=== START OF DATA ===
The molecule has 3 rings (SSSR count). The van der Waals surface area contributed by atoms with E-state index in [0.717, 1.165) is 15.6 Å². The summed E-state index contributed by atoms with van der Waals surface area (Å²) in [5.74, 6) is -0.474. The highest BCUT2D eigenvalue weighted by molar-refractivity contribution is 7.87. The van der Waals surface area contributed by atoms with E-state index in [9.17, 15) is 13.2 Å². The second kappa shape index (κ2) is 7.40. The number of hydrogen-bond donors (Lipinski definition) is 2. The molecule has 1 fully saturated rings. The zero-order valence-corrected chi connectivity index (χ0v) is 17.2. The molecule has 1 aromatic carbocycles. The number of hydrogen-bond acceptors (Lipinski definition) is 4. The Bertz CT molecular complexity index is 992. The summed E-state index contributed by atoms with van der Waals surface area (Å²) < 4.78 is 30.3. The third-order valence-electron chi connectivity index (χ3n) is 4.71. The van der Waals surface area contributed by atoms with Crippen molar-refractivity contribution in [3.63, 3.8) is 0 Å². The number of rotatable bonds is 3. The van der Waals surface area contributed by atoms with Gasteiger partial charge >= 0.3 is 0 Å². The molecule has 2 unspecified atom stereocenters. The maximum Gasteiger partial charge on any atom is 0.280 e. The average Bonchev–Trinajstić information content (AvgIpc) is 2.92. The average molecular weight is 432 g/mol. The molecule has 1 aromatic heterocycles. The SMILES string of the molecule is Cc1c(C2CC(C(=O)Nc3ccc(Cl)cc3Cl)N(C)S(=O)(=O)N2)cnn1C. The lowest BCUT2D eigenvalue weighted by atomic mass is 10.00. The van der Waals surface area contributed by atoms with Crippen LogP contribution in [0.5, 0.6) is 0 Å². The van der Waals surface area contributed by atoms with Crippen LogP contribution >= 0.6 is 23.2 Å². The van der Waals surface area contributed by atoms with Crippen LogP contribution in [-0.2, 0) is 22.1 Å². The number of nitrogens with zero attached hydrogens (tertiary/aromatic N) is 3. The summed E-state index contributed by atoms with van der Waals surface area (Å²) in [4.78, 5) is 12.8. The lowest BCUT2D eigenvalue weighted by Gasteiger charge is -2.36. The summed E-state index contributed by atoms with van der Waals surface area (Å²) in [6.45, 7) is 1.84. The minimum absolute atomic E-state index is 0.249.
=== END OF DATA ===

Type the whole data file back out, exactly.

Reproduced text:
The molecule has 3 rings (SSSR count). The van der Waals surface area contributed by atoms with E-state index in [0.717, 1.165) is 15.6 Å². The summed E-state index contributed by atoms with van der Waals surface area (Å²) in [5.74, 6) is -0.474. The highest BCUT2D eigenvalue weighted by molar-refractivity contribution is 7.87. The van der Waals surface area contributed by atoms with E-state index in [9.17, 15) is 13.2 Å². The second kappa shape index (κ2) is 7.40. The number of hydrogen-bond donors (Lipinski definition) is 2. The molecule has 1 fully saturated rings. The zero-order valence-corrected chi connectivity index (χ0v) is 17.2. The molecule has 1 aromatic carbocycles. The number of hydrogen-bond acceptors (Lipinski definition) is 4. The Bertz CT molecular complexity index is 992. The summed E-state index contributed by atoms with van der Waals surface area (Å²) < 4.78 is 30.3. The third-order valence-electron chi connectivity index (χ3n) is 4.71. The van der Waals surface area contributed by atoms with Crippen molar-refractivity contribution in [3.63, 3.8) is 0 Å². The number of rotatable bonds is 3. The van der Waals surface area contributed by atoms with Gasteiger partial charge >= 0.3 is 0 Å². The molecule has 2 unspecified atom stereocenters. The maximum Gasteiger partial charge on any atom is 0.280 e. The average Bonchev–Trinajstić information content (AvgIpc) is 2.92. The average molecular weight is 432 g/mol. The molecule has 1 aromatic heterocycles. The SMILES string of the molecule is Cc1c(C2CC(C(=O)Nc3ccc(Cl)cc3Cl)N(C)S(=O)(=O)N2)cnn1C. The lowest BCUT2D eigenvalue weighted by atomic mass is 10.00. The van der Waals surface area contributed by atoms with Crippen LogP contribution in [0.5, 0.6) is 0 Å². The van der Waals surface area contributed by atoms with Crippen LogP contribution >= 0.6 is 23.2 Å². The van der Waals surface area contributed by atoms with Crippen LogP contribution in [-0.2, 0) is 22.1 Å². The number of nitrogens with zero attached hydrogens (tertiary/aromatic N) is 3. The summed E-state index contributed by atoms with van der Waals surface area (Å²) in [4.78, 5) is 12.8. The lowest BCUT2D eigenvalue weighted by Gasteiger charge is -2.36. The summed E-state index contributed by atoms with van der Waals surface area (Å²) in [6.45, 7) is 1.84. The minimum absolute atomic E-state index is 0.249.